The 4th Innovation Exchange
A revolutionary way to reduce bacteria in bed linen has just gone under the microscope, which could have implications for the hotel trade. The Hohenstein Institute, a scientific research centre that specialises in textiles, organised the 4th Innovation Exchange in the German town of Bonnigheim recently. More than 80 business leaders from linen companies and related industries turned up to learn about cutting-edge solutions to age-old problems, according to trade news site Innovation in Textiles.
The article explained: "Participants in the Innovation Exchange were introduced to 12 research projects in very different fields which have been carried out in partnership with the industry. Between the presentations there was ample time for the audience and the presenters to talk, so any specific questions could be answered in a face-to-face meeting." Hoteliers will no doubt have been particularly interested by the results of the third research project up for discussion. In a field study conducted jointly by the Hohenstein Institute, textiles giant CWS-boco International GmbH and a German care home, bed linen was treated with a new optimised antimicrobial solution.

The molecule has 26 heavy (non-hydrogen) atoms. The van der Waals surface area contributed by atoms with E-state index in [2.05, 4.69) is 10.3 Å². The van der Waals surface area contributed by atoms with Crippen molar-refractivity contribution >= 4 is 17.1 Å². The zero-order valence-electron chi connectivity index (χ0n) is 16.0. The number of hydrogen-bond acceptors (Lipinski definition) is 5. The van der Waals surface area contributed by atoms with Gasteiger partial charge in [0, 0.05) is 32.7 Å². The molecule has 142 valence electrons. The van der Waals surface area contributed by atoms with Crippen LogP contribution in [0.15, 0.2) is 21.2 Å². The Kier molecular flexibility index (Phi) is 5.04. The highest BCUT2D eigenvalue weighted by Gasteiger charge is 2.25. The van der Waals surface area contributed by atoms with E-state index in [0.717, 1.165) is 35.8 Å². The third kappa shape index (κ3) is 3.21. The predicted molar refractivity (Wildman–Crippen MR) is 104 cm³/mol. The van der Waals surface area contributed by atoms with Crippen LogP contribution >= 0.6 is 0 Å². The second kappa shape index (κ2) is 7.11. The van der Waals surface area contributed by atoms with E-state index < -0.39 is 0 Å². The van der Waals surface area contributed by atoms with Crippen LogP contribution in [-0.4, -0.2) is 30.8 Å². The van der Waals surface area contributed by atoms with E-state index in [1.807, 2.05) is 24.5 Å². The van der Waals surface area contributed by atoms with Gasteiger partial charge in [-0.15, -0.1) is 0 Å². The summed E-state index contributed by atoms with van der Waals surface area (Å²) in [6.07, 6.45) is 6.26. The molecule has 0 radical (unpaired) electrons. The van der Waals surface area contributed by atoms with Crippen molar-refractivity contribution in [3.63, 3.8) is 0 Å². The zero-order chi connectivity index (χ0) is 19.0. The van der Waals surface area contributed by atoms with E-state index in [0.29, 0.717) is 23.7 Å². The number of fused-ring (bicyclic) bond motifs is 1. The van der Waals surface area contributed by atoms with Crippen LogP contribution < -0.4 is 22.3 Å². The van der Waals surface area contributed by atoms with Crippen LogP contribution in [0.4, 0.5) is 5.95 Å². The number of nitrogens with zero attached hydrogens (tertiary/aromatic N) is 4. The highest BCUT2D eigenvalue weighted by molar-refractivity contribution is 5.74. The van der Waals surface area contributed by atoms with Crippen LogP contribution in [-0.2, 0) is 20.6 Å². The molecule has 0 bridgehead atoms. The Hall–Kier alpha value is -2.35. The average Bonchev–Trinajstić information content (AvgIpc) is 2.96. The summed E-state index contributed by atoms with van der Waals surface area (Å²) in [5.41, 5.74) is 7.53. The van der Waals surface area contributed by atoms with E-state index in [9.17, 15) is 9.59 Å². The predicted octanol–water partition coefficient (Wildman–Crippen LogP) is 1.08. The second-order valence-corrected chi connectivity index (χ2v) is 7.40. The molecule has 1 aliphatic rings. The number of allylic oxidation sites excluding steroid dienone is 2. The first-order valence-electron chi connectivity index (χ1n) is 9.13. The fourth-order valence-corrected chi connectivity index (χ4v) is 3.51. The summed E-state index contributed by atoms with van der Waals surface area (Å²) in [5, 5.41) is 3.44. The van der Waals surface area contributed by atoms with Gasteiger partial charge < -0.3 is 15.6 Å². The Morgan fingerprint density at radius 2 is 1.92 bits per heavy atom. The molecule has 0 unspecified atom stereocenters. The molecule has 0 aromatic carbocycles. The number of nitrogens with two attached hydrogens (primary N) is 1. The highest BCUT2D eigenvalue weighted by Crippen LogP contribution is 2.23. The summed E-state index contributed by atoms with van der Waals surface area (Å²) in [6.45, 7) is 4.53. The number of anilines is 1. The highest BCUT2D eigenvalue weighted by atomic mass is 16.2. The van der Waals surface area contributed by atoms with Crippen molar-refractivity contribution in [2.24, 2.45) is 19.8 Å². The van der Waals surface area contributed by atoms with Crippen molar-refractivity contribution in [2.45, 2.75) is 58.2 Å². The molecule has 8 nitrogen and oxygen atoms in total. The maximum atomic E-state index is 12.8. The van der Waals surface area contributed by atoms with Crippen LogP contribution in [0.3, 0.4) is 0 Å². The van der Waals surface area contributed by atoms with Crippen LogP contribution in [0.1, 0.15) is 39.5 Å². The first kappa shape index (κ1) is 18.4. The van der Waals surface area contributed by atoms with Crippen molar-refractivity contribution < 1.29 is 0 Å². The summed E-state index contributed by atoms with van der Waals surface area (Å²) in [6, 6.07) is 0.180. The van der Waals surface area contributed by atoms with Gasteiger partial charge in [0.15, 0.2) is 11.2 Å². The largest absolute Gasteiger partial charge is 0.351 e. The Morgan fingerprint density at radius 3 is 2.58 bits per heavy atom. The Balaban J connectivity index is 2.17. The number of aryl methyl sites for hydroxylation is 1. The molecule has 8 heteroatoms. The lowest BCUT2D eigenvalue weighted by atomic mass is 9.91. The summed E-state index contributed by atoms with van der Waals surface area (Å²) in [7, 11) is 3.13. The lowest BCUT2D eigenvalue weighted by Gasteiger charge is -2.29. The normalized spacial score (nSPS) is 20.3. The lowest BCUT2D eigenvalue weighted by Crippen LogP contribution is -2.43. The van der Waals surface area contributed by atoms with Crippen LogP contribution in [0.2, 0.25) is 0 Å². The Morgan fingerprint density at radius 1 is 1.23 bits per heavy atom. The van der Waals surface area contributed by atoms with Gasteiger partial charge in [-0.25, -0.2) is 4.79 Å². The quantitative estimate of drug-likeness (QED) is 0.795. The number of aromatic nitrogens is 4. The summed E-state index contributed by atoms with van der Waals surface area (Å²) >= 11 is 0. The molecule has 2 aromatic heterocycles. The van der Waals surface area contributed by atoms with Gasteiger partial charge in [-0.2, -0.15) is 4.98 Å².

Treatment makes a noticeable difference on bed linen
This treated bed linen was then observed in a laboratory and simultaneously in a care home to assess its impact on microbe levels. In the scientific setting, the bed linen produced "very good results"; in the real-world setting, meanwhile, more microbes were detected on the textiles but the researchers still concluded that the bed linen could be stored for longer time periods without becoming infested. As a result, they concluded that the optimised antimicrobial solution should be used alongside traditional cleaning and disinfecting when changing bed linen in future.
Microbes are an ever-present problem in the hotel trade. Although extremely difficult to eradicate altogether, their numbers can be greatly reduced by adopting simple measures such as regularly changing bed linen, washing at high temperatures and storing unused sheets in dry airing cupboards.